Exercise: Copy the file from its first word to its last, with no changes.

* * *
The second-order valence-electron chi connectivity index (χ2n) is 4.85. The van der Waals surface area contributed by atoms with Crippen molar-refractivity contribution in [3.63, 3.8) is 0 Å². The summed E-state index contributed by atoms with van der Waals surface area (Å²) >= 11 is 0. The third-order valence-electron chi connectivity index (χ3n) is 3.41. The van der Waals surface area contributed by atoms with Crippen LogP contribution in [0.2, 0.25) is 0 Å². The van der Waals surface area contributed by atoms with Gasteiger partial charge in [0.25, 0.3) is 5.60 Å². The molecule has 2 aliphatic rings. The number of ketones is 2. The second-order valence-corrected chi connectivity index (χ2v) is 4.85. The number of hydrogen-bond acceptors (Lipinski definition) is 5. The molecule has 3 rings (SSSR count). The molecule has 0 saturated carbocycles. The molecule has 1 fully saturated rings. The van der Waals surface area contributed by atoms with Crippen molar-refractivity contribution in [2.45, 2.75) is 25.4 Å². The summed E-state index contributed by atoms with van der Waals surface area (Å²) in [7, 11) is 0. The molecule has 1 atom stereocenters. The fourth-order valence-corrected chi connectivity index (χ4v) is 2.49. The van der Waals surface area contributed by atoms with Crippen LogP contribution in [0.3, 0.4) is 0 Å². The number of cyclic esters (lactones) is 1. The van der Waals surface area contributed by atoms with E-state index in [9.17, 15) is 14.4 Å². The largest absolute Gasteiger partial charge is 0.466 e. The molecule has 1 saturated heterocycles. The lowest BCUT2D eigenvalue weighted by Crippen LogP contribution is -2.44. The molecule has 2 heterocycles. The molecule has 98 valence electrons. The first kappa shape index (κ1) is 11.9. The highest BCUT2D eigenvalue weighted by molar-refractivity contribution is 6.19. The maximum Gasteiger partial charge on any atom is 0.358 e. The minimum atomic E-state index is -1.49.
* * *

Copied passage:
The second-order valence-electron chi connectivity index (χ2n) is 4.85. The van der Waals surface area contributed by atoms with Crippen molar-refractivity contribution in [3.63, 3.8) is 0 Å². The summed E-state index contributed by atoms with van der Waals surface area (Å²) >= 11 is 0. The third-order valence-electron chi connectivity index (χ3n) is 3.41. The van der Waals surface area contributed by atoms with Crippen LogP contribution in [0.2, 0.25) is 0 Å². The van der Waals surface area contributed by atoms with Gasteiger partial charge in [0.25, 0.3) is 5.60 Å². The molecule has 2 aliphatic rings. The number of ketones is 2. The second-order valence-corrected chi connectivity index (χ2v) is 4.85. The number of hydrogen-bond acceptors (Lipinski definition) is 5. The molecule has 3 rings (SSSR count). The molecule has 0 saturated carbocycles. The molecule has 1 fully saturated rings. The van der Waals surface area contributed by atoms with Crippen molar-refractivity contribution in [2.45, 2.75) is 25.4 Å². The summed E-state index contributed by atoms with van der Waals surface area (Å²) in [7, 11) is 0. The molecule has 1 atom stereocenters. The fourth-order valence-corrected chi connectivity index (χ4v) is 2.49. The van der Waals surface area contributed by atoms with Crippen LogP contribution in [0.3, 0.4) is 0 Å². The number of cyclic esters (lactones) is 1. The van der Waals surface area contributed by atoms with E-state index in [9.17, 15) is 14.4 Å². The largest absolute Gasteiger partial charge is 0.466 e. The molecule has 1 saturated heterocycles. The lowest BCUT2D eigenvalue weighted by Crippen LogP contribution is -2.44. The molecule has 2 heterocycles. The molecule has 98 valence electrons. The first kappa shape index (κ1) is 11.9. The highest BCUT2D eigenvalue weighted by molar-refractivity contribution is 6.19. The maximum Gasteiger partial charge on any atom is 0.358 e. The minimum atomic E-state index is -1.49.